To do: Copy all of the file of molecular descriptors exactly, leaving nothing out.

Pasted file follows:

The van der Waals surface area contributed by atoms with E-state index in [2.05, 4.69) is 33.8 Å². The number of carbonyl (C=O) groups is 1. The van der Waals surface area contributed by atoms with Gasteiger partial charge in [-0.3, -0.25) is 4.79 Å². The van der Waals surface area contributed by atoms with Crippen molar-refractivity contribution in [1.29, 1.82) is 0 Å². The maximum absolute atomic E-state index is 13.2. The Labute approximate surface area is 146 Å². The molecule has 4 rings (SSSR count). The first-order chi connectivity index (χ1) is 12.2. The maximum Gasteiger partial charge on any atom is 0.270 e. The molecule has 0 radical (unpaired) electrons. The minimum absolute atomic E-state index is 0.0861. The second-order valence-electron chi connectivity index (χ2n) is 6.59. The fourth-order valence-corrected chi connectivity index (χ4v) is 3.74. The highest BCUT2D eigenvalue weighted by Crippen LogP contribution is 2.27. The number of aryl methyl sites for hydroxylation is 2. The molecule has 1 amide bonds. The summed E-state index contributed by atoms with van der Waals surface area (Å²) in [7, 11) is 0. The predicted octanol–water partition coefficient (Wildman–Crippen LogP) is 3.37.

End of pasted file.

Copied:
The van der Waals surface area contributed by atoms with E-state index in [2.05, 4.69) is 33.8 Å². The number of carbonyl (C=O) groups is 1. The van der Waals surface area contributed by atoms with Gasteiger partial charge in [-0.3, -0.25) is 4.79 Å². The van der Waals surface area contributed by atoms with Crippen molar-refractivity contribution in [1.29, 1.82) is 0 Å². The maximum absolute atomic E-state index is 13.2. The Labute approximate surface area is 146 Å². The molecule has 4 rings (SSSR count). The first-order chi connectivity index (χ1) is 12.2. The maximum Gasteiger partial charge on any atom is 0.270 e. The molecule has 0 radical (unpaired) electrons. The minimum absolute atomic E-state index is 0.0861. The second-order valence-electron chi connectivity index (χ2n) is 6.59. The fourth-order valence-corrected chi connectivity index (χ4v) is 3.74. The highest BCUT2D eigenvalue weighted by Crippen LogP contribution is 2.27. The number of aryl methyl sites for hydroxylation is 2. The molecule has 1 amide bonds. The summed E-state index contributed by atoms with van der Waals surface area (Å²) in [7, 11) is 0. The predicted octanol–water partition coefficient (Wildman–Crippen LogP) is 3.37.